Re-elected NDP MLAs Maureen Karagianas

Greater Victoria, the opposition city

With the return of a B.C. Liberal government, south Vancouver Island’s interests could face dark days ahead, warns one political expert.

With the return of a B.C. Liberal government and the toppling of stalwart MLA Ida Chong, south Vancouver Island’s interests could face dark days ahead, warns one political expert.

Only two of the 14 seats on Vancouver Island are likely to be represented by B.C. Liberal MLAs, with a near-sweep of the south Island by the B.C. NDP (New Democrat Gary Holman’s razor-thin lead over Liberal Stephen Roberts in Saanich North and the Islands is likely to trigger a judicial recount).

“The Liberals have won a solid majority government without anybody on the (south Island),” said Dennis Pilon, associate professor of political science at York University and a specialist in B.C. politics.

“Unless the Liberals figure they could gain back that support, there’s really not much incentive for them to work very hard to woo those voters.”

Former B.C. NDP leader Carole James, re-elected in Victoria-Beacon Hill on Tuesday, said a lack of Liberal MLAs on the south Island means her party will “work with ministers and within the system” to ensure regional interests are addressed.

“We’ve gone to bat for our constituents in the past and I think they can count on us to do that again and to work both ways, as a strong opposition but also as a strong team to propose solutions,” she said.

While the Liberals attained a 50-seat majority in the legislature, they only captured 44.4 per cent of the popular vote.

“It will be very tough for the government to ignore a very strong message (of NDP support) in the Capital Region and on Vancouver Island,” James said.

She and fellow south Island MLAs Rob Fleming, Maurine Karagianis, Lana Popham and John Horgan are accustomed to working in opposition, James said, and will work with the fourth-term B.C. Liberals on regional issues as transit, affordable housing and child poverty.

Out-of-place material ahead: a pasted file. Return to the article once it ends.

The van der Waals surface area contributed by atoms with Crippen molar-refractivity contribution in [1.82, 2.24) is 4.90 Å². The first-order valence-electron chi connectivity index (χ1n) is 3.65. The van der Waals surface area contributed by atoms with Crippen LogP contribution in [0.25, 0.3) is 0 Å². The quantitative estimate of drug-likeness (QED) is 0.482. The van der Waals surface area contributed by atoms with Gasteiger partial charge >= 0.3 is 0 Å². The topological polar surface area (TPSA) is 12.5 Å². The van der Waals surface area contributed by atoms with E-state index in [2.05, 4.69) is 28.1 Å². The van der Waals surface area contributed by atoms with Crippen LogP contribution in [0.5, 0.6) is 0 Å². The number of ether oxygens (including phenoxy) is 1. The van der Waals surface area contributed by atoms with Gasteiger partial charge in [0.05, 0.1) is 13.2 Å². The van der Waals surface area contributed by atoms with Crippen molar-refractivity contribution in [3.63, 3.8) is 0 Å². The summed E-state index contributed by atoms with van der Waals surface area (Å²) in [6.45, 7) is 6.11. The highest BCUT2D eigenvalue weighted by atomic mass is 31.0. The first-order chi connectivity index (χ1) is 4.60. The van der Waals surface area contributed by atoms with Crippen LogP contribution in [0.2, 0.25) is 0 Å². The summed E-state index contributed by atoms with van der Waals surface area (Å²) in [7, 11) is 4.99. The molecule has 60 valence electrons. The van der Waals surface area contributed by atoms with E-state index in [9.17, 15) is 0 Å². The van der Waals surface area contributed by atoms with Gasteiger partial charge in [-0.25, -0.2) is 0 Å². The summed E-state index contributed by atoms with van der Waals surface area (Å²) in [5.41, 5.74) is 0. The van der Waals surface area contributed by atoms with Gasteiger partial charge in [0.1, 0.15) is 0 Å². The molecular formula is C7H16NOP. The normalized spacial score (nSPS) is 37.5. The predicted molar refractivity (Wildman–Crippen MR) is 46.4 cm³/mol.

“We’ve had four wasted years of the government, between the HST and leadership campaigns and all that. It’s been a bit of a write-off, as far as a term of government,” Karagianis said. “Hopefully … we’ll get on with governing with the province of British Columbia.”

The lack of B.C. Liberal representation on the south Island means the regional business community will have to work harder to attain needed infrastructure spending on projects such as light rail transit and the Victoria airport runway expansion, said Bruce Carter, Greater Victoria Chamber of Commerce CEO.

“Ida (Chong) was an incredibly valuable representative (for the Island) and provided balance and regional representation at cabinet and caucus tables.

“Now, when discussions happen, we’re going to have to rely on non-resident MLAs to represent our needs,” Carter said, referring to Liberal MLAs Michelle Stilwell (Parksville-Qualicum) and Don McRae (Comox Valley).

The global economy is likely to improve in the coming years, Carter added, allowing the B.C. Liberals to continue to expand their natural resource exportation policies.

“Certainly LNG will happen and the two pipeline projects will receive full consideration.”

Pilon said an NDP government would likely have bolstered the Capital Region economy by hiring more public servants and making changes to B.C. Ferries, issues the Liberals likely won’t feel pressured to address anytime soon.

“Politicians think, ‘Why should I be nice to you? What are you going to do for me?’ If they don’t think they need you, there’s no need to keep throwing stuff at you,” he said.

Preliminary voter turnout for the province was 52 per cent, slightly above the record-low 2009 turnout of 51 per cent. Voter turnout was down, however, in all seven Capital Region electoral districts.

–with reporting from Kyle Slavin and Kyle Wells

dpalmer@vicnews.com

 

 

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